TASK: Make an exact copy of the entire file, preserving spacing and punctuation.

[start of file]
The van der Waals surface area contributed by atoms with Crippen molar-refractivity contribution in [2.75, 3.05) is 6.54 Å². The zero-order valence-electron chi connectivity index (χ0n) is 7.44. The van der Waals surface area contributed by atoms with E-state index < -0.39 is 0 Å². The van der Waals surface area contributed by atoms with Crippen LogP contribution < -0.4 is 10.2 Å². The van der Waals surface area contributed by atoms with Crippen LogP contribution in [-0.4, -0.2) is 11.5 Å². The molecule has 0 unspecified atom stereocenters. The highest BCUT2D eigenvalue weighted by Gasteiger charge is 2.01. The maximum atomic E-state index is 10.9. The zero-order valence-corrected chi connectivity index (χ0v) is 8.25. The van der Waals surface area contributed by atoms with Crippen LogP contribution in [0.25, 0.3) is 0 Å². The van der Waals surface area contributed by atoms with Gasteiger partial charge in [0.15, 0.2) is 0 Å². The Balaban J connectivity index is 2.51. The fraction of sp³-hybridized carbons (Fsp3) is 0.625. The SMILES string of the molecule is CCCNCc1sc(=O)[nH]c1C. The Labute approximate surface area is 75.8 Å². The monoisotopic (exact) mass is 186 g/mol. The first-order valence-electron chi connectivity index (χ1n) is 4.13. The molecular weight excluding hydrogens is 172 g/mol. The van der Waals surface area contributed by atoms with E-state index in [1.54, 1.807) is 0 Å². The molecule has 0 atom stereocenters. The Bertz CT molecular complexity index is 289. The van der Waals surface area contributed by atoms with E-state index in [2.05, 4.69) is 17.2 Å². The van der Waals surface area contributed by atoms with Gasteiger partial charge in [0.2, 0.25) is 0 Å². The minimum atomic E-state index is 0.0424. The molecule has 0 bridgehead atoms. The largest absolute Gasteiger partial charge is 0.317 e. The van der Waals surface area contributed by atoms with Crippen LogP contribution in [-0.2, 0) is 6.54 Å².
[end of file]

The van der Waals surface area contributed by atoms with Crippen molar-refractivity contribution in [2.75, 3.05) is 6.54 Å². The zero-order valence-electron chi connectivity index (χ0n) is 7.44. The van der Waals surface area contributed by atoms with E-state index < -0.39 is 0 Å². The van der Waals surface area contributed by atoms with Crippen LogP contribution < -0.4 is 10.2 Å². The van der Waals surface area contributed by atoms with Crippen LogP contribution in [-0.4, -0.2) is 11.5 Å². The molecule has 0 unspecified atom stereocenters. The highest BCUT2D eigenvalue weighted by Gasteiger charge is 2.01. The maximum atomic E-state index is 10.9. The zero-order valence-corrected chi connectivity index (χ0v) is 8.25. The van der Waals surface area contributed by atoms with Crippen LogP contribution in [0.25, 0.3) is 0 Å². The van der Waals surface area contributed by atoms with Gasteiger partial charge in [0.15, 0.2) is 0 Å². The Balaban J connectivity index is 2.51. The fraction of sp³-hybridized carbons (Fsp3) is 0.625. The SMILES string of the molecule is CCCNCc1sc(=O)[nH]c1C. The Labute approximate surface area is 75.8 Å². The monoisotopic (exact) mass is 186 g/mol. The first-order valence-electron chi connectivity index (χ1n) is 4.13. The molecular weight excluding hydrogens is 172 g/mol. The van der Waals surface area contributed by atoms with E-state index in [1.54, 1.807) is 0 Å². The molecule has 0 atom stereocenters. The Bertz CT molecular complexity index is 289. The van der Waals surface area contributed by atoms with E-state index in [2.05, 4.69) is 17.2 Å². The van der Waals surface area contributed by atoms with Gasteiger partial charge in [0.2, 0.25) is 0 Å². The minimum atomic E-state index is 0.0424. The molecule has 0 bridgehead atoms. The largest absolute Gasteiger partial charge is 0.317 e. The van der Waals surface area contributed by atoms with Crippen LogP contribution in [-0.2, 0) is 6.54 Å².